Impact of Pump Speed on Hemodynamics With Exercise in Continuous Flow Ventricular Assist Device Patients

Lai, Jacqueline V. and Muthiah, Kavitha and Robson, Desiree and Prichard, Ros and Walker, Robyn and Pin Lim, Choon and Wang, Louis W. and Macdonald, Peter S. and Jansz, Paul and Hayward, Christopher S. (2020) Impact of Pump Speed on Hemodynamics With Exercise in Continuous Flow Ventricular Assist Device Patients. ASAIO Journal, 66 (2). pp.132-138. ISSN 1058-2916

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Link to published document: http://doi.org/10.1097/MAT.0000000000000975

Abstract

At fixed speed, the spontaneous increase in pump flow accompanying exercise in patients with continuous flow left ventricular assist devices (cfLVADs) is slight in comparison to normal physiologic response, limiting exercise capacity. We systematically exercised 14 patients implanted with an isolated HeartWare HVAD undergoing routine right heart catheterization at baseline and at maximal safe pump speed. In addition to hemodynamics, mixed venous oxygen saturation (SvO2), echocardiography and noninvasive mean arterial pressure, and heart rate were measured. Significantly greater pump flows were achieved with maximum pump speed compared with baseline speed at rest (mean ± standard deviation [SD]: 5.0 ± 0.7 vs. 4.6 ± 0.8 L/min) and peak exercise (6.7 ± 1.0 vs. 5.9 ± 0.9 L/min, p = 0.001). Pulmonary capillary wedge pressure was significantly reduced with maximum pump speed compared to baseline pump speed at rest (10 ± 4 vs. 15 ± 5 mmHg, p < 0.001) and peak exercise (27 ± 8 vs. 30 ± 8 mmHg, p = 0.002). Mixed venous oxygen saturation decreased with exercise (p < 0.001) but was unaffected by changes in pump speed. In summary, although higher pump speeds synergistically augment the increase in pump flow associated with exercise and blunt the exercise-induced rise in left heart filling pressures, elevated filling pressures and markedly diminished SvO2 persist at maximal safe pump speed, suggesting that physiologic flow increases are not met by isolated cfLVADs in the supported failing heart.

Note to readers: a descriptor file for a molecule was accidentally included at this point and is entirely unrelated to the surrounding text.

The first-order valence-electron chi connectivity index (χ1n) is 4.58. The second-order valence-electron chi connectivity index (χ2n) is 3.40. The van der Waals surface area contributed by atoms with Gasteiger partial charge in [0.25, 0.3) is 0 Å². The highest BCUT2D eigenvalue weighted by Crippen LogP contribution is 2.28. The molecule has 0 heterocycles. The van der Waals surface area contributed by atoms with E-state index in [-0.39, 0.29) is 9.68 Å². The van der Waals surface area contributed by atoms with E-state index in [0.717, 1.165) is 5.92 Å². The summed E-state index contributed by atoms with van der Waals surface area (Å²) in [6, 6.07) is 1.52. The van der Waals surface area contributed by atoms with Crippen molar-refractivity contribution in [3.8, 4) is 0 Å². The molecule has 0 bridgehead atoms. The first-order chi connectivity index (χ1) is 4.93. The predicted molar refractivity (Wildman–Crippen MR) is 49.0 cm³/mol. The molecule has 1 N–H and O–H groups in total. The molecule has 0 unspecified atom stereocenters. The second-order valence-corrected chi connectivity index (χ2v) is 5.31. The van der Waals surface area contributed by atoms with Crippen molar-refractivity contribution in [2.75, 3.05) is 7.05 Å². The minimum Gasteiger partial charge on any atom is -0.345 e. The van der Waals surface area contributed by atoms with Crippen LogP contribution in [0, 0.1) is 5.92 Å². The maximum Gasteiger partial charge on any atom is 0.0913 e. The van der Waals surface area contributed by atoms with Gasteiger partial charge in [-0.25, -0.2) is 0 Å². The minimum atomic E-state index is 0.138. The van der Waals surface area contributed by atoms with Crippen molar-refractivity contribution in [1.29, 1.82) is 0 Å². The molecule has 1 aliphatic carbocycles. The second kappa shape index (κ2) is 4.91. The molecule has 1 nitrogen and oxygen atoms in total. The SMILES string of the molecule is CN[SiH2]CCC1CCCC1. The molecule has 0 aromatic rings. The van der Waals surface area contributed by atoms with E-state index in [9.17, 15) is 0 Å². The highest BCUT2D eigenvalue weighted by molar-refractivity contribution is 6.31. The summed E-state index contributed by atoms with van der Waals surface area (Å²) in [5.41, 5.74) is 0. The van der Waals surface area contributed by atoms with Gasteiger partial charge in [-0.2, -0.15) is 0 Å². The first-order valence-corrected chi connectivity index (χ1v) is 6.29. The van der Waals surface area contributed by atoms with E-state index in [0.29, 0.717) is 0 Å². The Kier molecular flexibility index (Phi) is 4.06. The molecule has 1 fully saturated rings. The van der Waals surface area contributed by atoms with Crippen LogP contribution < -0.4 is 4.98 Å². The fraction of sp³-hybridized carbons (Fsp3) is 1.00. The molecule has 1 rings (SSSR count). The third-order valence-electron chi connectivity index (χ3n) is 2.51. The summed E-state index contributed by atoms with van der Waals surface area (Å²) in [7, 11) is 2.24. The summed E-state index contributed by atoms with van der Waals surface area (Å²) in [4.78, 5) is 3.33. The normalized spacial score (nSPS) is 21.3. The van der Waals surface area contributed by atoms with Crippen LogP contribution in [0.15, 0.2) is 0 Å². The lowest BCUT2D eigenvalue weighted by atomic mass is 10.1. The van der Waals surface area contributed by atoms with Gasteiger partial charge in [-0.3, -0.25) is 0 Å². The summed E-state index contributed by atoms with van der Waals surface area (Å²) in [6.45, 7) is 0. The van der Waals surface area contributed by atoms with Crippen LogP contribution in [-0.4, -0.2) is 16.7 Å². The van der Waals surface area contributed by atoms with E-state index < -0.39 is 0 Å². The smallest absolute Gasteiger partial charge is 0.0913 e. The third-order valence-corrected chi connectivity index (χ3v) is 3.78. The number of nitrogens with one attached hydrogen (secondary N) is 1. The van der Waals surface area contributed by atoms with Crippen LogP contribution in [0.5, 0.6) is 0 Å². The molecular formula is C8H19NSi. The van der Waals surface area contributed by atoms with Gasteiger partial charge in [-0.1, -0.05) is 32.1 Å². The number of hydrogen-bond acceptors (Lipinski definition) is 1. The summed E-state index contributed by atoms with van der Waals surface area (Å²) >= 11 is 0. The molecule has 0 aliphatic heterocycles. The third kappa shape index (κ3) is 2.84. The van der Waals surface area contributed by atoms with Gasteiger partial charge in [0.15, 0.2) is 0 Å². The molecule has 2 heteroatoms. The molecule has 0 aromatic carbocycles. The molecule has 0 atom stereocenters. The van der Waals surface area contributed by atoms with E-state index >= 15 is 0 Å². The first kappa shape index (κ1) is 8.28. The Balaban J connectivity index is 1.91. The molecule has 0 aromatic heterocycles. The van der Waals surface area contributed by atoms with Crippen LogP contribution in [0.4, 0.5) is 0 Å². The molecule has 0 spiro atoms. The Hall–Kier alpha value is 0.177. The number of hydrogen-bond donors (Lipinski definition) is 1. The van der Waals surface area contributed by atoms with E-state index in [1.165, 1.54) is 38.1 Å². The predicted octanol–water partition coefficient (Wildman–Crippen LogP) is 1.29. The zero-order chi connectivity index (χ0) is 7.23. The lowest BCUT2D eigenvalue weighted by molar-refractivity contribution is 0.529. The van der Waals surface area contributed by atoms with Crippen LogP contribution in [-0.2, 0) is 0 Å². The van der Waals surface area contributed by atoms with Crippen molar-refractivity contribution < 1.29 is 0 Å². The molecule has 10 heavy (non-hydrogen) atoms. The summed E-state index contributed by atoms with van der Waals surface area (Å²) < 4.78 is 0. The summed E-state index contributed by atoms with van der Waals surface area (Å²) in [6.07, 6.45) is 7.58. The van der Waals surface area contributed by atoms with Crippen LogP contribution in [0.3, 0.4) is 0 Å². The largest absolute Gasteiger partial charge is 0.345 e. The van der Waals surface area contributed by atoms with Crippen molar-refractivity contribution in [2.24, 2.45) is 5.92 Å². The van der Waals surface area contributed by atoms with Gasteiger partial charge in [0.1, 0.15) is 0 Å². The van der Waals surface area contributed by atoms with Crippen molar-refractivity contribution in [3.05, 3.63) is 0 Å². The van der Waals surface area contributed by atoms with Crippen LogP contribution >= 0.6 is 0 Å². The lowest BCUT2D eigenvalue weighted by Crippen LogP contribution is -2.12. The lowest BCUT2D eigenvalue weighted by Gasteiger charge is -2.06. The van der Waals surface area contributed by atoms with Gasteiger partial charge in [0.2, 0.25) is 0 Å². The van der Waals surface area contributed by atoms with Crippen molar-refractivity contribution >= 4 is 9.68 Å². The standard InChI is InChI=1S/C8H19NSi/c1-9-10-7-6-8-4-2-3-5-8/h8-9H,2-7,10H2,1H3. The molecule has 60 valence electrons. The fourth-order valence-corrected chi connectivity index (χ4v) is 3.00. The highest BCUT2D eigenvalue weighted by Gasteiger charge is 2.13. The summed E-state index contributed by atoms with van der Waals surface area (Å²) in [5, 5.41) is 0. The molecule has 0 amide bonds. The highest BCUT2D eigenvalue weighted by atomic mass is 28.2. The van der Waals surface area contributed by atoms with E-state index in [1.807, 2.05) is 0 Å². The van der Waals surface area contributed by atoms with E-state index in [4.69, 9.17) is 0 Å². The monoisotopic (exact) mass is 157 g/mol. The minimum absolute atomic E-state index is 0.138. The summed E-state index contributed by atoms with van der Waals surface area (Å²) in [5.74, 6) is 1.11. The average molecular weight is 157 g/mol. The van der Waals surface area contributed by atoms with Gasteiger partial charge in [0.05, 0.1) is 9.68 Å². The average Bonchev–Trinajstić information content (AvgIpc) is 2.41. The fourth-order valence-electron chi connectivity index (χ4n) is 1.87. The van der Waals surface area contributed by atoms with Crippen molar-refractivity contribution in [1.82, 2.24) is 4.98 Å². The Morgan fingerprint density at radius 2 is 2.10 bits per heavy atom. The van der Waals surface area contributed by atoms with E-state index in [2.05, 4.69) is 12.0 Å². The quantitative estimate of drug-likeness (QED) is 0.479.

Item Type: Article
Subjects: R Medicine > R Medicine (General)
Depositing User: Repository Administrator
Date Deposited: 08 Apr 2019 03:58
Last Modified: 15 Oct 2021 00:30
URI: http://eprints.victorchang.edu.au/id/eprint/824

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